Photo/IllutrationFrom left: Japanese Olympic Committee President Tsunekazu Takeda, International Olympic Committee President Thomas Bach, and Sapporo Deputy Mayor Takatoshi Machida in Lausanne, Switzerland, on Sept. 17 (Kosuke Inagaki)

LAUSANNE, Switzerland--Sapporo city has withdrawn from the race to host the 2026 Winter Olympics, a decision sealed by the destructive earthquake that hit southwestern Hokkaido earlier this month.

Sapporo officials informed the International Olympic Committee that the Hokkaido capital will drop it bid and focus instead on rebuilding from the disaster. They also said that the city intended to bid for the 2030 Winter Games.

“We are determined to do our best, first, to rebuild the region and plan to move forward a project to host the Olympics with the full support of Sapporo residents when the rebuilding is completed,” Sapporo Deputy Mayor Takatoshi Machida told reporters after his meeting with IOC President Thomas Bach here on Sept. 17.

Japanese Olympic Committee President Tsunekazu Takeda also attended the meeting.

The magnitude-6.7 earthquake struck early on Sept. 6, leaving 41 people dead and 1,628 homes and buildings destroyed or damaged.

In Sapporo, the largest city in Hokkaido with 1.95 million people, 631 homes were damaged.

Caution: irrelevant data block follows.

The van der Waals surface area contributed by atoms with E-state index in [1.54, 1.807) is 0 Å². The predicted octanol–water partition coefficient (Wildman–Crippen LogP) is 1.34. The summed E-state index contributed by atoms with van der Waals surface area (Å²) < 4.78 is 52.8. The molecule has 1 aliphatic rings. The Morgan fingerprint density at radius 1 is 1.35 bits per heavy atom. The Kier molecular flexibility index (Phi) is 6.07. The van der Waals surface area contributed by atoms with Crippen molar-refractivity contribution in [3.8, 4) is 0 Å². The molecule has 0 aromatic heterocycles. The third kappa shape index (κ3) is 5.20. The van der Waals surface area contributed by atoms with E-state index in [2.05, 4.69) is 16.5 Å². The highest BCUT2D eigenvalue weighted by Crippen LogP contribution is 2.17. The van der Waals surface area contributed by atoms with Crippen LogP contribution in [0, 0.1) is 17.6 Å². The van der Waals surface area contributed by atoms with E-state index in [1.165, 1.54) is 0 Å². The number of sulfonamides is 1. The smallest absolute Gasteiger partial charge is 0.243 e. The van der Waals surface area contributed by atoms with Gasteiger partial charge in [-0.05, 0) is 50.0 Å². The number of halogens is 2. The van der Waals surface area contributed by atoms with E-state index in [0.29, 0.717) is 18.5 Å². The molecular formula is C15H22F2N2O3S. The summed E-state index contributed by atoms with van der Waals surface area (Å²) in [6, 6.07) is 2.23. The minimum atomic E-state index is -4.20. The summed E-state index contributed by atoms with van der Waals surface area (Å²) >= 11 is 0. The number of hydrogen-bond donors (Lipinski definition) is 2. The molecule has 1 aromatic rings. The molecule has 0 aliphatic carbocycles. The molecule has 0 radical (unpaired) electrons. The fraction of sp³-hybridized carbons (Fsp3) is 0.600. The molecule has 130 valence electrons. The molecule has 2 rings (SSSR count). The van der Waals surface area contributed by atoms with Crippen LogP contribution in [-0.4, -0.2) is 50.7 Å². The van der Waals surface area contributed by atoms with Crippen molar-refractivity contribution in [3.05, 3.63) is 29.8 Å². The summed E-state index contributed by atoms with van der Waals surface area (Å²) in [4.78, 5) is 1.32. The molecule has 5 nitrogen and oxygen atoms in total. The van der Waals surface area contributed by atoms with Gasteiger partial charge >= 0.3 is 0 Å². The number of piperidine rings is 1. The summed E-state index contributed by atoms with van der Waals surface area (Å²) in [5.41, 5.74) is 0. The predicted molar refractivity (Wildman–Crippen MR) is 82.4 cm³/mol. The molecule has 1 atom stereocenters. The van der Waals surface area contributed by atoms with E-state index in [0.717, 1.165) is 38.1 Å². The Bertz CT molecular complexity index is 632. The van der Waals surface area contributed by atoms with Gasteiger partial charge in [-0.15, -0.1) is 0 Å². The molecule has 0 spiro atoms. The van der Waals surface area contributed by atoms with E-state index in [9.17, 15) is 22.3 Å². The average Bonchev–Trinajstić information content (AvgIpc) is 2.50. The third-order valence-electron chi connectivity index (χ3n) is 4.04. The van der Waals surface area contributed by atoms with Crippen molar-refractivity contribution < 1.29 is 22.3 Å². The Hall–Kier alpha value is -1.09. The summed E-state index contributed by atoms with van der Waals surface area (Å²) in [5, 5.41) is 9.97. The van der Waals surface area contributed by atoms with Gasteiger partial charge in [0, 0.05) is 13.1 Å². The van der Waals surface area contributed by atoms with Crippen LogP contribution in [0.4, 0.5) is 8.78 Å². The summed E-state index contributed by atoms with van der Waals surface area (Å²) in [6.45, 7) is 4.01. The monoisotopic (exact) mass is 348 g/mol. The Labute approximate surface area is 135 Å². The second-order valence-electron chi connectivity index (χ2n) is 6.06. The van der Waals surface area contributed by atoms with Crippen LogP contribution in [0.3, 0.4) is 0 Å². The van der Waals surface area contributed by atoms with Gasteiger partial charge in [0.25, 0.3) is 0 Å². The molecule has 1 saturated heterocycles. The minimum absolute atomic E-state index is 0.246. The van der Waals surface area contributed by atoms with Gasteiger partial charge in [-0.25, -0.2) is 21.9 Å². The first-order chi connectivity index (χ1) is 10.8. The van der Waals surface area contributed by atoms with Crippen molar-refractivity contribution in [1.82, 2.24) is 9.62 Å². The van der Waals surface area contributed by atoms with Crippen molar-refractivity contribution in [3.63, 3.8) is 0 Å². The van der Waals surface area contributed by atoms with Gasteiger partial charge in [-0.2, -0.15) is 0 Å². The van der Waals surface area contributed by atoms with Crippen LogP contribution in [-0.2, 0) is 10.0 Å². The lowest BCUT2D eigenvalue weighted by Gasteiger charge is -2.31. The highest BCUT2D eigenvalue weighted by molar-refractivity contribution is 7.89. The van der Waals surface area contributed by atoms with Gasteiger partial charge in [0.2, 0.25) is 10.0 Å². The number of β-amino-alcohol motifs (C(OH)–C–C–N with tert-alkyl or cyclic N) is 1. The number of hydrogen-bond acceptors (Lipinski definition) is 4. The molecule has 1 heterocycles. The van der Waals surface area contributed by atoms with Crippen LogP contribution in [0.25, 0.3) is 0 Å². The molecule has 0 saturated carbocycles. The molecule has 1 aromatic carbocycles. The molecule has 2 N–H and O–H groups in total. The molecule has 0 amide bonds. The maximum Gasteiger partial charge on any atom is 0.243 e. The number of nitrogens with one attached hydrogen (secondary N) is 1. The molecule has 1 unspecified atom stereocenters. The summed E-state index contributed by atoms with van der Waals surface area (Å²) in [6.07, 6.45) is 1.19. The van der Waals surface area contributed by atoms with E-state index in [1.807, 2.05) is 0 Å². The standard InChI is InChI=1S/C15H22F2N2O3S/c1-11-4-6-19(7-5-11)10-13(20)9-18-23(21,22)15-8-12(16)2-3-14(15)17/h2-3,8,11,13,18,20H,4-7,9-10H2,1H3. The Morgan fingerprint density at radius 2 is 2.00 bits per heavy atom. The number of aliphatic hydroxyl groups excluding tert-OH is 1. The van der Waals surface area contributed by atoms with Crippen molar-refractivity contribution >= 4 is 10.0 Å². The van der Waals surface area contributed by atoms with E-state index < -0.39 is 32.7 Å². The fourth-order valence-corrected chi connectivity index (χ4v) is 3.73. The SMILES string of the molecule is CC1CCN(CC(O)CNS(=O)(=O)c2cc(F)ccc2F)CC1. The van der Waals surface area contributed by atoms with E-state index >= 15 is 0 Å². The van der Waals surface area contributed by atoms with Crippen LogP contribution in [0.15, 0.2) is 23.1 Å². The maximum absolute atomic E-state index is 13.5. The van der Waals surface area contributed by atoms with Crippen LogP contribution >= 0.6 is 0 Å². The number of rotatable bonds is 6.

Bach reacted positively to Sapporo’s opting for the 2030 Olympics, according to Japanese officials who were present at the meeting.

The IOC chief said the city’s new bid will provide hope for its residents and raise confidence in the rebuilding process.

Sapporo’s pullout came before the IOC’s Candidature Stage in October, when the committee selects the official candidate cities for the 2026 Winter Games.

Sapporo was in the preceding process known as the Dialogue Stage, but the city had shifted its sights to 2030 even before the earthquake struck.

Local business leaders have been calling for a switch to 2030 so that Sapporo, which hosted the 1972 Winter Games, would be fully ready for another Olympics with the planned extension of the Hokkaido Shinkansen Line to Sapporo in fiscal 2030.

“We have been saying for a while that 2030 would be the best from the perspectives of Sapporo and Hokkaido as a whole, improving Sapporo’s infrastructure, and the extension of the Hokkaido Shinkansen bullet train line,” Machida said.

He said the earthquake hit at a time when the city was trying to find the best way to convey its decision to drop out of the 2026 race to the IOC ahead of its October deadline.

Bach had expressed an encouraging attitude toward Sapporo’s 2026 bid, saying the IOC would have no problem with another Asian city staying in the race.

Pyeongchang, South Korea, hosted the previous Winter Olympics earlier in 2018, while Beijing will hold the next winter event in 2022.

With Sapporo dropping out, the 2026 race, which started with seven countries in April, is now down to: Stockholm, Sweden; Calgary, Canada; a three-way Italian bid from Turin, Milan and Cortina d’Ampezzo; and Erzurum, Turkey.

A couple more candidates could drop out because of opposition from residents and political instability, according to watchers.